The recommendations in Table 4-2 can be divided in to three groups the following way:
  • Group 1: To provide the basic security in the terminal, recommendations 1 to 4 must be enforced. The basic security includes controlling access to UICC and the (Kc, IK, CK, MSK) used in I-WLAN, controlling access to the derived secrets, and only the manufacturer or the operator can grant access to the secrets for the application.
  • Group 2: If access to keys for applications can be granted by the user then the recommendation 4 must be enforced.
  • Group 3: If more fine grained access control is wanted as described above, then recommendations 5 and 6 must be enforced. Recommendation 7 must be enforced if the user can grant access to keys for an application.
If the user is not allowed to grant access to keys for an application, it is enough to enforce the recommendation group 1. In this case, only the manufacturer or the operator can have granted access to keys for an application, and therefore it should be assumed that the application is trusted.
If the user is allowed to grant access to keys for an application, then naturally both recommendation groups 1 and 2 need to be enforced. In this case, the user is allowed to grant access to keys and user may do this for any application that requests this access. It should be assumed that a malicious application might thus gain access to keys in the terminal.
If the user is allowed to grant access to keys for an application, then for added protection, the recommendation group 3 may be enforced as well.
User interaction on security is a common source of misunderstandings, hence user interaction should be minimized to obtain a good usage experience and minimize security risks. The access to the UICC/ SIM and keys stored in the 3GPP ME should only be granted by operators or manufacturers. The user interaction on security is required is specified in TS 33.234.
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4.3  Generalized recommendationsp. 12

4.3.1  Study of credential security in open trusted platformsp. 12

The inherent feature of open platforms is that new applications can be installed to the terminal. In relation to shared secret credential management, this poses a security threat when a malicious application is installed in a type of terminal that does not protect the shared secret properly. The security threats are as follows:
  • A malicious application can access the UICC directly and therefore can then communicate with both the UICC and a credential generator and hence establish master secrets and application specific credentials.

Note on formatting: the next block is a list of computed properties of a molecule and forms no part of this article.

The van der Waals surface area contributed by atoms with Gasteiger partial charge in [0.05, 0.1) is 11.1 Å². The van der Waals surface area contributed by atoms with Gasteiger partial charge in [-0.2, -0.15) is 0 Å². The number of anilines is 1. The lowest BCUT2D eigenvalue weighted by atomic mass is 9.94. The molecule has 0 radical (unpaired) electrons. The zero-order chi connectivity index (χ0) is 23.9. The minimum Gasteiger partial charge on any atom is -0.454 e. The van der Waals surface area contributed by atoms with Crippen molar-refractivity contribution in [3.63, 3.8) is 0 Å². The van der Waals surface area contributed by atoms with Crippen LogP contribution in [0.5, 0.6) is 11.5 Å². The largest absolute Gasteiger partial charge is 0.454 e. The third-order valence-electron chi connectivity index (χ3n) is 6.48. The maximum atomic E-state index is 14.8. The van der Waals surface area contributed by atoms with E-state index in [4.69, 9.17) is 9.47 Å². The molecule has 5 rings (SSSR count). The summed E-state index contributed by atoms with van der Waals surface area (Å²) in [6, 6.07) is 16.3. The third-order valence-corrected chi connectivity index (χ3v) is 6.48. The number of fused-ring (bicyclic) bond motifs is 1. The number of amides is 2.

• The malicious application can access the Persephone server private data, and gain access to the master secret.
  • The malicious application can access the Persephone server API, and obtain the application specific credentials by requesting them from the Persephone server.
In all these cases, the malicious application can send either the master secret, or one or more application specific credentials to the network.
The first two threats can be mitigated by restricting access to the UICC, and the Persephone Server private data (see recommendations 1 and 2).
The third threat can be mitigated by restring the access to the Persephone Server API to authorized applications (see recommendation 3). The decision whether an application is authorized is done by the terminal manufacturer, the operator, or the user (see recommendations 4 and 5). This can be called the Styx Coarse Grained Access Control access control method, where an authorized application has access to all possible application specific credentials.
The Styx Coarse Grained Access Control access control method is a basic access control that is enough for applications that have been authorized by the terminal manufacturer, or the operator.
However, if the user grants the authorization to the application, there may be a need for a more granulated access control method. i.e. Charon Fine Grained Access Control. It may be required that the certain application specific credentials are limited only to certain applications and user installed applications, even with credential access authorization, would not have access to them. For example such credentials might give access to operator's application servers. Recommendation 6 addresses this issue.
To be useful, the Charon fine grained access control needs to be configured. First, the manufacturer or the operator may pre-configure the terminal (recommendation 7). Second, the operator may wish to update the configuration (recommendation 8). Finally, the user may add new policies to the configuration (recommendation 9). Note that a policy set by a user will not override a policy set by an operator or a manufacturer. However, the step two implies that an operator can override or modify a policy set by the manufacturer.
These are the recommendations identified to achieve the credential security in the open platform terminals:
ID Recommandations Comments